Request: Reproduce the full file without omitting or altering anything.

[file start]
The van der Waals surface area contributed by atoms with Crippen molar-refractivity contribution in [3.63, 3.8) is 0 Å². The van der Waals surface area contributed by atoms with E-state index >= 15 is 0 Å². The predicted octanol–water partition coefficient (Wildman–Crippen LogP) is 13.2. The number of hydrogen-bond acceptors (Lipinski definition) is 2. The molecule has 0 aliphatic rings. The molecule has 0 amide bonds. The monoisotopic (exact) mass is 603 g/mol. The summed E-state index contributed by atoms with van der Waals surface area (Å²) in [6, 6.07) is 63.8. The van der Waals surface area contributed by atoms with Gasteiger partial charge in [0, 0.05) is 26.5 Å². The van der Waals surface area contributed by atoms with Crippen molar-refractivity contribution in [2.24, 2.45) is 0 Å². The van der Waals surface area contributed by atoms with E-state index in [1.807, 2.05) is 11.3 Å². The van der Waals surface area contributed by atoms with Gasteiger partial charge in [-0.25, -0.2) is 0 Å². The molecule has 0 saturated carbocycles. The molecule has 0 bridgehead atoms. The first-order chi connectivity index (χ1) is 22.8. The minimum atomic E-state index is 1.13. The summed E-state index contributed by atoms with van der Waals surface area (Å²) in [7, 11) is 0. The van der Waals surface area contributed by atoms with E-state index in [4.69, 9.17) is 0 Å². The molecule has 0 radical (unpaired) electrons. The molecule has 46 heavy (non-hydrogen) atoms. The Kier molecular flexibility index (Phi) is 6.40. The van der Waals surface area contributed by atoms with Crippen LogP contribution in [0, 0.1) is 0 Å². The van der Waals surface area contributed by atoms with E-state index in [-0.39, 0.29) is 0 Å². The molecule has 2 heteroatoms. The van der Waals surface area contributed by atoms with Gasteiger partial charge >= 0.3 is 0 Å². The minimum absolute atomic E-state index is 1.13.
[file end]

The van der Waals surface area contributed by atoms with Crippen molar-refractivity contribution in [3.63, 3.8) is 0 Å². The van der Waals surface area contributed by atoms with E-state index >= 15 is 0 Å². The predicted octanol–water partition coefficient (Wildman–Crippen LogP) is 13.2. The number of hydrogen-bond acceptors (Lipinski definition) is 2. The molecule has 0 aliphatic rings. The molecule has 0 amide bonds. The monoisotopic (exact) mass is 603 g/mol. The summed E-state index contributed by atoms with van der Waals surface area (Å²) in [6, 6.07) is 63.8. The van der Waals surface area contributed by atoms with Gasteiger partial charge in [0, 0.05) is 26.5 Å². The van der Waals surface area contributed by atoms with Crippen molar-refractivity contribution in [2.24, 2.45) is 0 Å². The van der Waals surface area contributed by atoms with E-state index in [1.807, 2.05) is 11.3 Å². The van der Waals surface area contributed by atoms with Gasteiger partial charge in [-0.25, -0.2) is 0 Å². The molecule has 0 saturated carbocycles. The molecule has 0 bridgehead atoms. The first-order chi connectivity index (χ1) is 22.8. The minimum atomic E-state index is 1.13. The summed E-state index contributed by atoms with van der Waals surface area (Å²) in [7, 11) is 0. The van der Waals surface area contributed by atoms with E-state index in [4.69, 9.17) is 0 Å². The molecule has 0 radical (unpaired) electrons. The molecule has 46 heavy (non-hydrogen) atoms. The Kier molecular flexibility index (Phi) is 6.40. The van der Waals surface area contributed by atoms with Crippen LogP contribution in [0, 0.1) is 0 Å². The van der Waals surface area contributed by atoms with E-state index in [-0.39, 0.29) is 0 Å². The molecule has 2 heteroatoms. The van der Waals surface area contributed by atoms with Gasteiger partial charge >= 0.3 is 0 Å². The minimum absolute atomic E-state index is 1.13.